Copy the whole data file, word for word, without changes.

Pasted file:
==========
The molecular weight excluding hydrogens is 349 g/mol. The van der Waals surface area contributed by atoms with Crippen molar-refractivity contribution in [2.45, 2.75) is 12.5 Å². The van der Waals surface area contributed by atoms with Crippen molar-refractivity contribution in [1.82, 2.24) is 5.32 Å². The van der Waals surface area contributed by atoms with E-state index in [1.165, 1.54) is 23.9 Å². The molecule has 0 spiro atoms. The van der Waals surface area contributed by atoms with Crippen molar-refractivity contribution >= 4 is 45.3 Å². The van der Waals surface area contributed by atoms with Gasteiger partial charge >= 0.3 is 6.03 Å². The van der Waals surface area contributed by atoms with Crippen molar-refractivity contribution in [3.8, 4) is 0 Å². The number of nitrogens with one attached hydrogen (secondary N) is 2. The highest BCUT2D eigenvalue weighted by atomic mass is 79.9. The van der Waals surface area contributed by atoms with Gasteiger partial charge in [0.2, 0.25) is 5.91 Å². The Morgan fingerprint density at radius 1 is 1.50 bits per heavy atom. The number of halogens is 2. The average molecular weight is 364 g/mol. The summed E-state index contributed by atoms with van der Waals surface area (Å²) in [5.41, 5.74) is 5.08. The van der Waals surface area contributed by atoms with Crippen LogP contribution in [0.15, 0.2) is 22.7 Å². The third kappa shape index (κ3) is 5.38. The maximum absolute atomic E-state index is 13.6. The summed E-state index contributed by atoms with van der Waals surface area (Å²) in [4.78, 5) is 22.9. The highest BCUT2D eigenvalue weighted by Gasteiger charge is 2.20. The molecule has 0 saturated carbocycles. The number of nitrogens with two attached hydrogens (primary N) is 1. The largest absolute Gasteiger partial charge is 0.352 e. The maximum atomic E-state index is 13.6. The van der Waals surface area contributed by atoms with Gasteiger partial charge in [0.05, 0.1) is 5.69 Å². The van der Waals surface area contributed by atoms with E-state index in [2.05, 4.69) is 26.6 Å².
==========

The molecular weight excluding hydrogens is 349 g/mol. The van der Waals surface area contributed by atoms with Crippen molar-refractivity contribution in [2.45, 2.75) is 12.5 Å². The van der Waals surface area contributed by atoms with Crippen molar-refractivity contribution in [1.82, 2.24) is 5.32 Å². The van der Waals surface area contributed by atoms with E-state index in [1.165, 1.54) is 23.9 Å². The molecule has 0 spiro atoms. The van der Waals surface area contributed by atoms with Crippen molar-refractivity contribution >= 4 is 45.3 Å². The van der Waals surface area contributed by atoms with Gasteiger partial charge >= 0.3 is 6.03 Å². The van der Waals surface area contributed by atoms with Crippen molar-refractivity contribution in [3.8, 4) is 0 Å². The number of nitrogens with one attached hydrogen (secondary N) is 2. The highest BCUT2D eigenvalue weighted by atomic mass is 79.9. The van der Waals surface area contributed by atoms with Gasteiger partial charge in [0.2, 0.25) is 5.91 Å². The Morgan fingerprint density at radius 1 is 1.50 bits per heavy atom. The number of halogens is 2. The average molecular weight is 364 g/mol. The summed E-state index contributed by atoms with van der Waals surface area (Å²) in [5.41, 5.74) is 5.08. The van der Waals surface area contributed by atoms with Crippen LogP contribution in [0.15, 0.2) is 22.7 Å². The third kappa shape index (κ3) is 5.38. The maximum absolute atomic E-state index is 13.6. The summed E-state index contributed by atoms with van der Waals surface area (Å²) in [4.78, 5) is 22.9. The highest BCUT2D eigenvalue weighted by Gasteiger charge is 2.20. The molecule has 0 saturated carbocycles. The number of nitrogens with two attached hydrogens (primary N) is 1. The largest absolute Gasteiger partial charge is 0.352 e. The maximum atomic E-state index is 13.6. The van der Waals surface area contributed by atoms with Gasteiger partial charge in [0.05, 0.1) is 5.69 Å². The van der Waals surface area contributed by atoms with E-state index in [2.05, 4.69) is 26.6 Å².